Quantitative independent variables such as the mean number of ANC visits per health facility per day were standardized to avoid scale dependence. All independent variables with a P-value less than 0.25 in univariable regression were candidates for multivariable analysis. If a strong correlation was noticed between two independent variables, one amongst the two was eliminated to avoid multicollinearity. We checked multicollinearity among independent variables by estimating the variance inflation factor . All variance inflation factor values were less than 10, so there was no multicollinearity.
Results are presented as crude or adjusted incidence risk ratios (Adj.IRR) with 95% confidence intervals (95% CI). The statistical significance level was set to 0.05.
Within each province, more than half of the pregnant women were in rural settings, except in Kinshasa where 88.6% were in an urban area. The median (IQR) gestational age at inclusion ranged from 22 (18–28) weeks in Kasaï Occidental to 30 (25–36) weeks in Bas Congo (Table 1). Counseling on any danger signs was observed in 35.0% of ANC visits, and 28.4% of women reported receiving the counseling during the current visit.
There was a fair agreement between the observed counseling on danger signs and the women’s report from the exit interview. The percent agreement was 70.7% (95% CI: 67.5–73.7%), with a positive agreement of 16.9% (95% CI: 13.0–21.6%). Agreement varied among provinces, ranging from = κ-0.107 in Kasaï Occidental to = κ0.387 in Bas Congo. There were also disparities in the percent of positive agreement among provinces, ranging from 2.1% (1.0–4.5%) in Bandundu to 39.7% (23.9–57.9%) in Sud Kivu (Table 2).
More than two thirds of pregnant women mentioned at least one danger sign, half mentioned at least two signs, and almost no woman reported all of the eight signs. The median (IQR) number of signs reported was 1 (0–2) (Fig. 2).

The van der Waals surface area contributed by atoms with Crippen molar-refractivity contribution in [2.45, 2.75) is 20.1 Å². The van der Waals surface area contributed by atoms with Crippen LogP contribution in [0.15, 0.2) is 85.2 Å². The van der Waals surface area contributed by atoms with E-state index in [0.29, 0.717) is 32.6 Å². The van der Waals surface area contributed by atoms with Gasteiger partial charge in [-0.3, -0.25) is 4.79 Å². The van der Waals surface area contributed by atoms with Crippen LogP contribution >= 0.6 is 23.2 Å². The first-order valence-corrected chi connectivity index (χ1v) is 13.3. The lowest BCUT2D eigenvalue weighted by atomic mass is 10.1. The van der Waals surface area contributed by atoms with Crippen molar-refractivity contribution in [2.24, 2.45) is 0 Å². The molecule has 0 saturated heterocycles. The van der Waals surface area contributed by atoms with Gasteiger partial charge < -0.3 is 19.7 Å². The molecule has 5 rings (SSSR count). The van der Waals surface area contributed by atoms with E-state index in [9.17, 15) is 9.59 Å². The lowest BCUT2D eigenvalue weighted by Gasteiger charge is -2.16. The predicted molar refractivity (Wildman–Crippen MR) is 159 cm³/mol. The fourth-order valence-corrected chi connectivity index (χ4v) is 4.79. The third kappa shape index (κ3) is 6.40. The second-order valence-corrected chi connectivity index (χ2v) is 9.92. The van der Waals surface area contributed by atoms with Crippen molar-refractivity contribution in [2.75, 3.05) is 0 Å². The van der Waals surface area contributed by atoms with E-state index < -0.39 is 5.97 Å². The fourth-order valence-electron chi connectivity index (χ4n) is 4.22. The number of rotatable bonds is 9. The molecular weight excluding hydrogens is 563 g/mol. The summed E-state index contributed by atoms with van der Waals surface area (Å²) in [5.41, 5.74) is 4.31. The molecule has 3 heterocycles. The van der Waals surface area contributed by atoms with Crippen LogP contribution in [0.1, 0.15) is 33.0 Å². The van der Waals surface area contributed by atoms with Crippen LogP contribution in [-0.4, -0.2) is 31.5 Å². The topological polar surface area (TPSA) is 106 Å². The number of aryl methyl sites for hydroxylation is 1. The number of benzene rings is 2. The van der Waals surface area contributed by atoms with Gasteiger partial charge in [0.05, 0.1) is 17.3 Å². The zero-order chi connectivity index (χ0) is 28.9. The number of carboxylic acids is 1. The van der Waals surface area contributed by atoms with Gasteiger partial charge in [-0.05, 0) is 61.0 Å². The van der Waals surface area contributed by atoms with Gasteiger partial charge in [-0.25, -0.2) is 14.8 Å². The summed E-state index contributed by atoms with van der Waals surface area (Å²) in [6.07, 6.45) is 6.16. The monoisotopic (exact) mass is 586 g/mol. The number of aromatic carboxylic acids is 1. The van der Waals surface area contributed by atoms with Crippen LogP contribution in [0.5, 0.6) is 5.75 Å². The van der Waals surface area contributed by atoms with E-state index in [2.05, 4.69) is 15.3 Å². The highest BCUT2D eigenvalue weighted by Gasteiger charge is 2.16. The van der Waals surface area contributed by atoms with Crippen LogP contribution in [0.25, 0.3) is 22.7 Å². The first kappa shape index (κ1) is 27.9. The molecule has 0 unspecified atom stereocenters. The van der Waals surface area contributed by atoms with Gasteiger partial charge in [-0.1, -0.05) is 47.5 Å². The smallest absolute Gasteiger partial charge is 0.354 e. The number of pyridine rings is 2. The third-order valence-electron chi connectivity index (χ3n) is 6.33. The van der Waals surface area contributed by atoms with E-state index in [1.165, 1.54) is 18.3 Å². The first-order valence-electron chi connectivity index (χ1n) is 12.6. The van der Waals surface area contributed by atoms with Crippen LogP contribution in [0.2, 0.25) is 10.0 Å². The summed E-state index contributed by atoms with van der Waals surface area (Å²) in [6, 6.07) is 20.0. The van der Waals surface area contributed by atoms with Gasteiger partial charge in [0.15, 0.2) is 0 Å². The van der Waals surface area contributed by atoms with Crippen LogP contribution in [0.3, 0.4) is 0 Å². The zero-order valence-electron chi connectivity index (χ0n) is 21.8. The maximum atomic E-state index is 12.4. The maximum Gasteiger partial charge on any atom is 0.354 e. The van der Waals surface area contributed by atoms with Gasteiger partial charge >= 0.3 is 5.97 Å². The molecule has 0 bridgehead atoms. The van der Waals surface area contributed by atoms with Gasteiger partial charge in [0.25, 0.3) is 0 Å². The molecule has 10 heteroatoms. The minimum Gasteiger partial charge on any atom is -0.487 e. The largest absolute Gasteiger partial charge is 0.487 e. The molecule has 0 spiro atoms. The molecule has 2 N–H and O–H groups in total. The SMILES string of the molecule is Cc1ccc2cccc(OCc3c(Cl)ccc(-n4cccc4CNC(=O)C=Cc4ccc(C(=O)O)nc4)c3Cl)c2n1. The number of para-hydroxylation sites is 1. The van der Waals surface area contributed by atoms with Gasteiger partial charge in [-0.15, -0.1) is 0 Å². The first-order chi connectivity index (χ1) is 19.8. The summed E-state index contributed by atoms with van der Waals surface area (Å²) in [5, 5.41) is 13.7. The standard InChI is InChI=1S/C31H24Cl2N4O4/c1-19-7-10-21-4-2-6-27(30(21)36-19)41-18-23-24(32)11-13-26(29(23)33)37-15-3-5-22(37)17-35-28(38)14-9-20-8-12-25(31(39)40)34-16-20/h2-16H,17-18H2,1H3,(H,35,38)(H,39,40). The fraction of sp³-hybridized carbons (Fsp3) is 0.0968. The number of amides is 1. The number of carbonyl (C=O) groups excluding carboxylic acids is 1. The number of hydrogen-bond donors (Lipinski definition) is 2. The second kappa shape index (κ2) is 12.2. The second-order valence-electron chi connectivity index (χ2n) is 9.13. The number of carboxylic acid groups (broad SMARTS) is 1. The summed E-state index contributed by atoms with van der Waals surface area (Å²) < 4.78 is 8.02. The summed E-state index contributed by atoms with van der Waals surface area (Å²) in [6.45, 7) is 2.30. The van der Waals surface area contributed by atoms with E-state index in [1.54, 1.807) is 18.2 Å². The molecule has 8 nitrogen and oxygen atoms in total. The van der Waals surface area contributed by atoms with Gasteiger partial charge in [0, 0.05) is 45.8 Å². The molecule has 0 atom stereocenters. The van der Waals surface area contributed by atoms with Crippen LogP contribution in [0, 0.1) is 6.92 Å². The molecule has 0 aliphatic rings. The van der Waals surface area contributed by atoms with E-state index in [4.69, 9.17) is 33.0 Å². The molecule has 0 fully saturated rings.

Among primigravida women, 44.4% (95% CI: 36.7–52.4%) of those attending a first ANC visit and 36.9% (95% CI: 29.8–44.7%) of those attending a subsequent ANC visit could not mention any danger sign. Among multigravida women, 28.0% (95% CI: 24.6–31.7%) of those attending a first ANC visit and 23.3% (95% CI: 19.9–27.0%) of those attending a subsequent ANC visit could not mention any danger sign (Fig. 3).
Vaginal bleeding was the most mentioned sign (55%) and reduced- or no fetal movement was the sign counseled on the most (18%). Although 9% of women received counseling on headache and blurred vision, only 2% mentioned these sign (Fig. 4).
After multivariable ZIP analysis, the number of obstetric danger signs the women mentioned was significantly higher in multigravida women (Adj.IRR = 1.38; 95% CI: 1.23–1.55), in women attending a private facility (Adj.IRR = 1.15; 95% CI: 1.01–1.31), in those attending a subsequent ANC visit (Adj.IRR = 1.11; 95% CI: 1.01–1.21), in women counseled on danger signs during the ANC visit (Adj.IRR = 1.19; 95% CI: 1.05–1.35), and in women attending ANC visit in eastern (Adj.IRR = 2.04; 95% CI: 1.64–2.55), southern (Adj.IRR = 1.69; 95% CI: 1.32–2.17), or northern (Adj.IRR = 1.49; 95% CI: 1.21–1.83) provinces as compared to provinces in the middle part of the country (Table 3).